This is a guest post from Ottawa Showbox, who were asked (along with Apt613 and other local cultural producers) to curate showcase shows for CityFolk’s Marvest series.
It is the dawn of a new era for big festivals in Ottawa, specifically the newly rebranded and relocatedCityFolk Festival. Making its new home on the edge of the Glebe on The Great Lawn at Landsdowne Park, CityFolk is keeping up the world-class programming for the main festival. However, the addition of Marvest (musical harvest) indicates another important move by the festival. Mark Monahan and his team of festival organizers have recognized the importance of the local music community in the overall health of a city.
After the findings of the Connecting Ottawa Music report were released earlier this year after Megaphono, one of the major realizations that many of us in the city had to come to terms with was that Ottawa lacks sufficient infrastructure insofar as it resides on the periphery of the music industry. One thing is for certain – what Ottawa does not lack are talented artists and musicians charting their own path.
The inclusion of Marvest indicates CityFolk’s desire to extend its reach past the “mainstream” and delve into the local. Ottawa’s vibrant music scene contains artists of all backgrounds and influences, and the free Marvest programming taking place September 16-19 this year reflects this diversity. It’s no SXSW, but it similarly provides artists with a platform to be heard by the public and maybe even get their music recognized by music industry professionals that have their ears to the ground.
As longtime proponents and supporters of Ottawa music, Ottawa Showbox is looking at their Marvest show on September 19 as an exciting way to engage new audiences with local bands in an unconventional space. Why not check out some great music while scarfing down your favourite kind of hamburger at Original Burger Joint on Bank Street? Why didn’t we think of this before?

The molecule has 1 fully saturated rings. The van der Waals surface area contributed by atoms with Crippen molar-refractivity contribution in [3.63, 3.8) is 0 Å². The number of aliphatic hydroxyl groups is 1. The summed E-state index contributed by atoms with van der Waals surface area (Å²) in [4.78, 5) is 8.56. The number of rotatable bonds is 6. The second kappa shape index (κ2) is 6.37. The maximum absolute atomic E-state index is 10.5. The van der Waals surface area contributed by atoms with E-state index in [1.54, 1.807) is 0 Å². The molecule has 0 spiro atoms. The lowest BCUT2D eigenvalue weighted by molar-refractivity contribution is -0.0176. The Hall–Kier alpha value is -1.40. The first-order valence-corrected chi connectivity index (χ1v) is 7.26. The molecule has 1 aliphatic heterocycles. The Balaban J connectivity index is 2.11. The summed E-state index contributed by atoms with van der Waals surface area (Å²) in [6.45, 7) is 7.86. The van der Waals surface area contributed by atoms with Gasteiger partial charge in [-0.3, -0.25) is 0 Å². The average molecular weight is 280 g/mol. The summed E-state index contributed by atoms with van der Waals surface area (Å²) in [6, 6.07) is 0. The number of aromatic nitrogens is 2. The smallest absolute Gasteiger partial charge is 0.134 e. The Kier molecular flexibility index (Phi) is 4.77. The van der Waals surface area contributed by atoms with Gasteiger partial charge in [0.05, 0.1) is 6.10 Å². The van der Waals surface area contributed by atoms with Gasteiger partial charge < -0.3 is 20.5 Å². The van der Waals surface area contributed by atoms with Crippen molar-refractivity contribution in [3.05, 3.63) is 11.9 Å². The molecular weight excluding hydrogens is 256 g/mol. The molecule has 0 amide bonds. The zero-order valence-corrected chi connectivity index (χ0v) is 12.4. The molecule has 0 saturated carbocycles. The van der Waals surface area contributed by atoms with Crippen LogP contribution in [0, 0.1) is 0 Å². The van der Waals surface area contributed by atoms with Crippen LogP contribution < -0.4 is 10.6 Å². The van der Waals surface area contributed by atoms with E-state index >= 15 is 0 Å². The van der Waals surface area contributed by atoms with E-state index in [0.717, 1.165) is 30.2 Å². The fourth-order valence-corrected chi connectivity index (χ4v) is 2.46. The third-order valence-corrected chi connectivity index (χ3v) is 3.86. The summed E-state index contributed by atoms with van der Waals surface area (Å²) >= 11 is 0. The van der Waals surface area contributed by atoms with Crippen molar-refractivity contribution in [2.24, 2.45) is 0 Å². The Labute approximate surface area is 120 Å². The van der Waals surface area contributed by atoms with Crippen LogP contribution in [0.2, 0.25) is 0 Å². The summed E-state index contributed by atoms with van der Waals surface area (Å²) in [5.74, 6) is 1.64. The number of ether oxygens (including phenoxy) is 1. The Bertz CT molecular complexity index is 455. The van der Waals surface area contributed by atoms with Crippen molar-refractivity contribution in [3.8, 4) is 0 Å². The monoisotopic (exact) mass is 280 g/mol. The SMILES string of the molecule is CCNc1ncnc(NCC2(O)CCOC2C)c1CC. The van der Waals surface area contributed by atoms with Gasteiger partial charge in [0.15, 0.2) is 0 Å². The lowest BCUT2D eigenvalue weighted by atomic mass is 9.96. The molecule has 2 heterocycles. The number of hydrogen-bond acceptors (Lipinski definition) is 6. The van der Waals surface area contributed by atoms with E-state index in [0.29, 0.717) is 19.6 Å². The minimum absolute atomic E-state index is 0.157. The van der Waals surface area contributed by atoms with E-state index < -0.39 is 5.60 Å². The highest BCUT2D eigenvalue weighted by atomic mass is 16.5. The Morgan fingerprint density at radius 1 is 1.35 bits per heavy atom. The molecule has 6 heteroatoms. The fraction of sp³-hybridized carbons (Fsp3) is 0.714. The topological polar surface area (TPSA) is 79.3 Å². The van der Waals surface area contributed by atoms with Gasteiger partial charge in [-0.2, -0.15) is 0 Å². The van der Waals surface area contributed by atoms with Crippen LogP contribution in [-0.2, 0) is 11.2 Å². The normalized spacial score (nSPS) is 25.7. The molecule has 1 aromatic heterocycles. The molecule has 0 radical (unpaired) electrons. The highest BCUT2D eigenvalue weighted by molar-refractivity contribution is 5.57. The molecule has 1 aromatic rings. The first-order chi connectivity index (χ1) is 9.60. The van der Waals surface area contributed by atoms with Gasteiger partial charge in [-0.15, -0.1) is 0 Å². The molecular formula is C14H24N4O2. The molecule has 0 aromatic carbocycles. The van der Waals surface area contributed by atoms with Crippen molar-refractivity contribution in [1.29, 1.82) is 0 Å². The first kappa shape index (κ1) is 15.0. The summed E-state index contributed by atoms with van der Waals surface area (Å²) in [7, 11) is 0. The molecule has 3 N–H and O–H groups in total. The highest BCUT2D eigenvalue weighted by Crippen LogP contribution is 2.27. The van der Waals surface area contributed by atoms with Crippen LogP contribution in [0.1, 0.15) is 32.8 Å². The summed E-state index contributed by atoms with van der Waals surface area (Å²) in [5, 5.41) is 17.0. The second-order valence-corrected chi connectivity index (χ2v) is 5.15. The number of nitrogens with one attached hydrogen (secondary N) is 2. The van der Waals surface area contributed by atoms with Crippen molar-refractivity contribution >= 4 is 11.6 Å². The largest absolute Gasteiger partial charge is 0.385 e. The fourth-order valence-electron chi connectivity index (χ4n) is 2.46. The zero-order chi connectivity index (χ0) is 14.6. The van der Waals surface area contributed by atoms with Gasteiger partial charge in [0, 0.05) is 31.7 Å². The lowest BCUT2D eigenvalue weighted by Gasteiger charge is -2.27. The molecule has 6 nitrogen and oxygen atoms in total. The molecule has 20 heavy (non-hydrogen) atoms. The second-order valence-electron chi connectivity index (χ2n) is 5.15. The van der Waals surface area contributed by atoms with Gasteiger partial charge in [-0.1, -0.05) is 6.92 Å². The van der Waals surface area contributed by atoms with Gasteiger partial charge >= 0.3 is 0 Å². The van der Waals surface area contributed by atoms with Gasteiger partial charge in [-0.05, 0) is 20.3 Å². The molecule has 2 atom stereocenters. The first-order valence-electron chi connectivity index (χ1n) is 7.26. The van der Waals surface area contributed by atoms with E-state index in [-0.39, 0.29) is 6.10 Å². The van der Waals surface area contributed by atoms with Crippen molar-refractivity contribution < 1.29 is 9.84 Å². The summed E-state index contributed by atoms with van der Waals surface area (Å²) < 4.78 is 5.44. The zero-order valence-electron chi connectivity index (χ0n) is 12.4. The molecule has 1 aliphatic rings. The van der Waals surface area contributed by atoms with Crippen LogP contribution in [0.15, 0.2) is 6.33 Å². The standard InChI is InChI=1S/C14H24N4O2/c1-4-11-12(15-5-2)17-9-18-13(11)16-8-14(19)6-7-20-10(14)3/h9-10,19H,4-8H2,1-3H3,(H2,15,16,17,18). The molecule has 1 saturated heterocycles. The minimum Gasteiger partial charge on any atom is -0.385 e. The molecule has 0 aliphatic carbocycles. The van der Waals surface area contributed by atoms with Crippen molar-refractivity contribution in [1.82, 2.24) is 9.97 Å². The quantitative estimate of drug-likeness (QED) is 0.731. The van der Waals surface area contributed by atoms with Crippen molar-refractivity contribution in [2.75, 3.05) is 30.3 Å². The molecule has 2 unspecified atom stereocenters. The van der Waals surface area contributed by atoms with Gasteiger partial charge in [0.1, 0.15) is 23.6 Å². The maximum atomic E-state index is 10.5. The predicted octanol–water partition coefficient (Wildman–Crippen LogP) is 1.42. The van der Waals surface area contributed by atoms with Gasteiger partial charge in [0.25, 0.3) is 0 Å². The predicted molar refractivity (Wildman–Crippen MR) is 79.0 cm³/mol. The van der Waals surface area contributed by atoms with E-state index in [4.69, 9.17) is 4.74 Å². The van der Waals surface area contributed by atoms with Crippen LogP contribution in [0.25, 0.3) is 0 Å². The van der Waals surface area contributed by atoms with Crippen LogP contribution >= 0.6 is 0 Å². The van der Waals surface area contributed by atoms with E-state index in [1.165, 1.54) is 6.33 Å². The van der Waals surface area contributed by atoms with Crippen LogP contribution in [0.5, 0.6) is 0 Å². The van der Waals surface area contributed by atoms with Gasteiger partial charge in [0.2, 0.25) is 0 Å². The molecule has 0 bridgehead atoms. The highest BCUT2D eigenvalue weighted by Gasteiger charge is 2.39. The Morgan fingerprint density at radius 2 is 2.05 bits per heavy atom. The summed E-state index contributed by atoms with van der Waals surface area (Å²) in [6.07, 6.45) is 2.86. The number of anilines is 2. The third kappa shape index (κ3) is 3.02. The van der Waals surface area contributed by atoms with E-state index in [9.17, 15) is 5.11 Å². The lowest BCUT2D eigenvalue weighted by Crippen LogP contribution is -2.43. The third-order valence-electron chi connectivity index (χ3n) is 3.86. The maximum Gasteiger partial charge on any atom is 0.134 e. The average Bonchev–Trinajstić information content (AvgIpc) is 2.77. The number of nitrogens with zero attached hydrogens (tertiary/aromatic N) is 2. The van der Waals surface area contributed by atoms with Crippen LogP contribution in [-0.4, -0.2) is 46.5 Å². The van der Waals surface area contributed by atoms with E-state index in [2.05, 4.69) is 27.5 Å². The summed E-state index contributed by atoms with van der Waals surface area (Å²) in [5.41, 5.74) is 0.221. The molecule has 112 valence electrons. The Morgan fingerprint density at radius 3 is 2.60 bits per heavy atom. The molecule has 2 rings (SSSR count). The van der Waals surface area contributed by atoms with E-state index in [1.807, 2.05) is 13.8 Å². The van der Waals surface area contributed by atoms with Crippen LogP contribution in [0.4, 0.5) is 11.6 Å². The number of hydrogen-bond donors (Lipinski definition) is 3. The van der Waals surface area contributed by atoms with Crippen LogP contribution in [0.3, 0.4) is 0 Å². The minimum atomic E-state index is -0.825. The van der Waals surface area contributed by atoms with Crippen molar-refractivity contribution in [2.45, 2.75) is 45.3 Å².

The showcase will feature three bands. The first performance is by Nightshades, a three-piece garage-rock band from the heart of Ottawa (recently featured on Apt613 here). Although the lineup has changed somewhat over the last few months with founding member and bassist Sarah Grant leaving to travel abroad, Nightshades enlisted local folk artist Tyler Roy and is continuing to turn heads in town. After the initial success of their debut EP The Beauty of Dreaming in 2014, the band has turned another direction and released a darker yet equally appealing EP called Wendy earlier this year. Nightshades are the loudest of the three bands on the bill, and are not to be missed.
Next up on the docket is Jonathan Becker & The North Fields. Having played a show with Showbox and performed with Nightshades before, this will be a familiar setting for Becker. As a true music scene veteran, Jon Becker has spent years going to shows, making music, and exploring his own creative avenues along the way. His distinctively raspy vocals are unmistakable, and are his lyricism and songwriting abilities. Along with his band of friends called The North Fields, Becker explores his folk side through storytelling and commands audiences with his songs. A perfect fit for CityFolk and Marvest, Jonathan Becker & The North Fields won’t disappoint anyone who enjoys music of substance and depth.
Jack Pine & The Fire is a band that has perfected the art of communicating a narrative through soulful and gritty folk-country songs. The brainchild of local songwriter Gareth Auden-Hole, the band offers a perfect concoction of folk roots and country twang that even those averse to good ol’ country music can’t resist. Their influences are many, ranging from Tom Waits to Bob Dylan to Iron and Wine. Their music has garnered praise from all over the world, including recognition in the “50 Unsigned Acts We Love” by Independent Music News, rated the #1 Best Album of 2012 by Ottawa’s CKCU 93.1 FM. Their song “Mustache is King” is also the de facto anthem for Movember, and the band supports the men’s health initiative year after year with their campaigns. Jack Pine & The Fire keep the strong heritage of Canadiana folk music alive, and do so without restraint.
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